Today’s automotive industry is going through a period of rapid and significant technical change. People get so much from their cars – mobility, freedom of expression, social opportunities, pure excitement – and will not give up these privileges and pleasures easily. So carmakers are rapidly adopting electronic technologies to overcome valid social concerns, such as environment and safety, while at the same time intensifying the benefits for their customers.
On the other hand, large automotive corporations are historically renowned for their conservative behavior. The huge investment needed to get a new model into showrooms means they cannot risk getting too far ahead of the market. But all this could be changing, as the major manufacturers seek to tempt customers with more advanced electronic gadgetry. They know this is vital, both to meet legislative demands and to satisfy consumers who have become accustomed to fast-moving markets for products like mobiles, tablets and smart-home gear. Huge demands to raise performance and lower price, which are always present in the automotive industry, are sure to force the electronics industry to turn around quickly with new and innovative solutions. We could see significant progress in areas like thermal management, for example.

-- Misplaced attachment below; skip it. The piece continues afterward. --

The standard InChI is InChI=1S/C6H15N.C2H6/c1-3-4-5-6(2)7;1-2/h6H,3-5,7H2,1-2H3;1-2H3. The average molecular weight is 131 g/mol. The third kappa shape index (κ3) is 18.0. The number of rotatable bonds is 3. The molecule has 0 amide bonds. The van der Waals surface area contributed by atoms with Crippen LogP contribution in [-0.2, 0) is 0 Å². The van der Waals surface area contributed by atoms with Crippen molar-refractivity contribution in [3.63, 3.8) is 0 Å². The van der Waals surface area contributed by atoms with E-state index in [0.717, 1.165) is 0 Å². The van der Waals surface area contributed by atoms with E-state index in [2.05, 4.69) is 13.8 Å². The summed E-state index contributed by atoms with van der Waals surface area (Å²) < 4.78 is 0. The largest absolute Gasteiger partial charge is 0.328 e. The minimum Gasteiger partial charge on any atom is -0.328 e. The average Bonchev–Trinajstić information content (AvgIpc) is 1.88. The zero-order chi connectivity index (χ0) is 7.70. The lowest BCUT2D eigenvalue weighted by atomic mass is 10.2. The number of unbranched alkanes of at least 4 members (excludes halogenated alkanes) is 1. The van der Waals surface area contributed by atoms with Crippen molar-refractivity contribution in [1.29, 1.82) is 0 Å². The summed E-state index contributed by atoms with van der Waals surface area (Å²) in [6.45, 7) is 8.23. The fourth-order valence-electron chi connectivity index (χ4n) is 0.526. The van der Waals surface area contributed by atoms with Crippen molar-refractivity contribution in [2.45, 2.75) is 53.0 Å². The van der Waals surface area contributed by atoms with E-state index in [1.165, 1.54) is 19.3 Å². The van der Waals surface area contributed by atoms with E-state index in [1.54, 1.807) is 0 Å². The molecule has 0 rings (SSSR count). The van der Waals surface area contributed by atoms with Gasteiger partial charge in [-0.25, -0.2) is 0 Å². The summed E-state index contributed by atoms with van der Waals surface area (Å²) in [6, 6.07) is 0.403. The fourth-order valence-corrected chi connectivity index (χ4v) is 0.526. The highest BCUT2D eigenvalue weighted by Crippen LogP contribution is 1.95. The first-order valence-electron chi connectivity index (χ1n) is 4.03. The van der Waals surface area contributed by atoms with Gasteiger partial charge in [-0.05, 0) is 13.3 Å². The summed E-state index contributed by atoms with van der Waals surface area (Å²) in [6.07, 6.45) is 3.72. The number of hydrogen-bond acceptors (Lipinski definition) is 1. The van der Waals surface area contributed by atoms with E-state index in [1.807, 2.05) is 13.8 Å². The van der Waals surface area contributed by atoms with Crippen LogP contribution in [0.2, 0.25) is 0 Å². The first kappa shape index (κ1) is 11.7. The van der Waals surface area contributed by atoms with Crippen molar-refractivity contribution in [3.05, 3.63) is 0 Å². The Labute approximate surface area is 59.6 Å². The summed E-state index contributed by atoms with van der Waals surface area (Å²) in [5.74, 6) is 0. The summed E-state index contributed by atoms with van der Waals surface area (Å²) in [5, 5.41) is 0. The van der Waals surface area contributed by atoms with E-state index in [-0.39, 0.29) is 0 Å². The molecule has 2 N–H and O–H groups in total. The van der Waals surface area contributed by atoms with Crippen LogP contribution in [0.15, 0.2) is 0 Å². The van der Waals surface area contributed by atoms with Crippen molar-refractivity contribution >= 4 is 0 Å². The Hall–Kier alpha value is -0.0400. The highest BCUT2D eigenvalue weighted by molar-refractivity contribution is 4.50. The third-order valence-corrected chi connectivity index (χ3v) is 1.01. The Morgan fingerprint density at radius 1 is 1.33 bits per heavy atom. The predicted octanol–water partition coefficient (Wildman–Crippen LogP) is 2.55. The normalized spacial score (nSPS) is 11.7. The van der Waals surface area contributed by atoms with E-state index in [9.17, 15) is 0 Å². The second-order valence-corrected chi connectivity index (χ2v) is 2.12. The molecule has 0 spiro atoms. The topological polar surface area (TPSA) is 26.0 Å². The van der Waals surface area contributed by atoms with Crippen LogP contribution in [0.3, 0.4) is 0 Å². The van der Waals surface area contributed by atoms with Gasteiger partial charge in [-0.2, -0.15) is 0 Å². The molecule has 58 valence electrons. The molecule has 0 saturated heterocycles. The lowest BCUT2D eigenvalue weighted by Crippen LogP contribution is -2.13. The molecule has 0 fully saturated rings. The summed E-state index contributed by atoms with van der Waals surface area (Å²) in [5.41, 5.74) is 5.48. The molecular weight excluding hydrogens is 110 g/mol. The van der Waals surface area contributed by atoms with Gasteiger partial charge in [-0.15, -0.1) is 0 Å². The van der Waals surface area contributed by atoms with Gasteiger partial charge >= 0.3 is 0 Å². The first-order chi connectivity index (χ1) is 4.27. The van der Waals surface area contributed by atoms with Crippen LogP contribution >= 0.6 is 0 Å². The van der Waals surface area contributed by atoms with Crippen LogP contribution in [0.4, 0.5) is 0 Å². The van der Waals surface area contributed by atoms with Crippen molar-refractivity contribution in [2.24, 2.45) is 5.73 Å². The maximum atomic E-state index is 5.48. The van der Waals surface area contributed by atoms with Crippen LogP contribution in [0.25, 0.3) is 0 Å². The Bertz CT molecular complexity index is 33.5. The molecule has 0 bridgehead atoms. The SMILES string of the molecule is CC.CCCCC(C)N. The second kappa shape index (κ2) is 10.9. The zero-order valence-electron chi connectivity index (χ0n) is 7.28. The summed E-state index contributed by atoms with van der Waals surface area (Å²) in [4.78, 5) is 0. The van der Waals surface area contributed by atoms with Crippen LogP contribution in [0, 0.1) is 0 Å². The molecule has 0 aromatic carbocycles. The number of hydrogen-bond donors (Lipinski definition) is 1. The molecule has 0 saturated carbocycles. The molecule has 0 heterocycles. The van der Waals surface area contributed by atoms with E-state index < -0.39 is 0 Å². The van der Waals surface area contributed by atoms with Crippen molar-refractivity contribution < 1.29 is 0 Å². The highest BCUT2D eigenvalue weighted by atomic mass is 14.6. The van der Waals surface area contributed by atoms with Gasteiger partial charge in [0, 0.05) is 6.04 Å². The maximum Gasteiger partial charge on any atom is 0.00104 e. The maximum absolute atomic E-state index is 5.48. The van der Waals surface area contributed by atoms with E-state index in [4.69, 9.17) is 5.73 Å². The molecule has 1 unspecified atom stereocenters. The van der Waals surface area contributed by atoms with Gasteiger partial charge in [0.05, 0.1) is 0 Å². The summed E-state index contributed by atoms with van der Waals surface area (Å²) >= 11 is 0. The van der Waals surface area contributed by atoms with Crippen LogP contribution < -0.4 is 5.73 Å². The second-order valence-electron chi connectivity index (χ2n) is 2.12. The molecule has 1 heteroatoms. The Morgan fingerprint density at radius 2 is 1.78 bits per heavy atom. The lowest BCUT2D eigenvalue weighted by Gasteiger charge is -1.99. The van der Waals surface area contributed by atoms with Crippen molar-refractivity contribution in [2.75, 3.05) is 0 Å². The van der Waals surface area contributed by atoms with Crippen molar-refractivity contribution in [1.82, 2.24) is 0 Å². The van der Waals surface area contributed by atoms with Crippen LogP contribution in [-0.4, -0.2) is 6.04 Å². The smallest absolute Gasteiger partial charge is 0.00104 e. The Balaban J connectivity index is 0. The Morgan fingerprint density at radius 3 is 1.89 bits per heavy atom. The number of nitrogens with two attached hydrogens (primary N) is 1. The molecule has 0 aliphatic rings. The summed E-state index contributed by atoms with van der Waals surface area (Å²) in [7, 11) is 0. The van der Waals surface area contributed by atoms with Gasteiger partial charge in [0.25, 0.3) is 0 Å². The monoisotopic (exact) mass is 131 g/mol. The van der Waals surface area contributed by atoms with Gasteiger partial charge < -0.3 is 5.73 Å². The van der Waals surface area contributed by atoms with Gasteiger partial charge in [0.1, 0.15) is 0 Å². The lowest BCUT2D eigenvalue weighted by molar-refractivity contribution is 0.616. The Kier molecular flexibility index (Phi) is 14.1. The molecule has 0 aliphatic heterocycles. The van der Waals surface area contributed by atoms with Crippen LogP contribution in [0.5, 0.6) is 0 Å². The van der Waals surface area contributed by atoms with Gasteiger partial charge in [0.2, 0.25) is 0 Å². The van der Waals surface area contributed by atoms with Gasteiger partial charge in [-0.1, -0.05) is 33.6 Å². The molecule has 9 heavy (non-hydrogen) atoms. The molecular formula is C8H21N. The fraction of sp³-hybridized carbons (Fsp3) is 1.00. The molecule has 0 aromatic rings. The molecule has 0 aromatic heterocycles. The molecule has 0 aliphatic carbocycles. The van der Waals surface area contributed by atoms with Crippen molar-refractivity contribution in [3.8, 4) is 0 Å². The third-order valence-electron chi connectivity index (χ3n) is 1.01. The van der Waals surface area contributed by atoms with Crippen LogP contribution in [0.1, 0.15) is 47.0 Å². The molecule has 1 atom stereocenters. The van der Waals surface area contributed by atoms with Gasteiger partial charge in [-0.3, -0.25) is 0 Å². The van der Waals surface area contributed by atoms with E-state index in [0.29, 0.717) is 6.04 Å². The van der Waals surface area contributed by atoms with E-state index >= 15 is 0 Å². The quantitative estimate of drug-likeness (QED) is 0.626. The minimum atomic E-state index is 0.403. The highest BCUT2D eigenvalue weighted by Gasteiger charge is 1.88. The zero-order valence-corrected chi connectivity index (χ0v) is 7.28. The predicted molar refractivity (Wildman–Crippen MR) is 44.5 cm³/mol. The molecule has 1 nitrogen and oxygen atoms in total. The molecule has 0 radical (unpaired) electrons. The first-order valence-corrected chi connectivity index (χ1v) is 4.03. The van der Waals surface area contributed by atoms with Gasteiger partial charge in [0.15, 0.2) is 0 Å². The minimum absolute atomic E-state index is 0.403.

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The highest-speed boards don’t necessarily need the highest-performance materials.
High-tech product developers have been able to take advantage of immense advances in the capabilities of electronic components – mostly among processors, FPGAs and ASSPs, which continue to follow the trend implied by Moore’s Law: to deliver incredible new innovations considered impossible or science-fiction fantasy just a couple of product generations before. As fantastic as this might be, there is a problem: end-users are learning to expect – even demand – the impossible on an ongoing basis.
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Signal-integrity challenges are becoming more pressing across all frequencies, and materials technologies are evolving in response.
As the IoT gathers pace, keeping people – and, increasingly, things – connected involves shifting huge quantities of data. Handling the volume and speed imposes immense engineering challenges in all the various elements: handsets, IoT gateways, telco core networks. Even today’s cars are part of this high-performance information infrastructure, as manufacturers want to position value-added services like infotainment and e-call emergency care. And as the data get aggregated at various points into the network core, economics means they’re viewed as a commodity. The more that can be moved in a given time, the lower the cost per bit.
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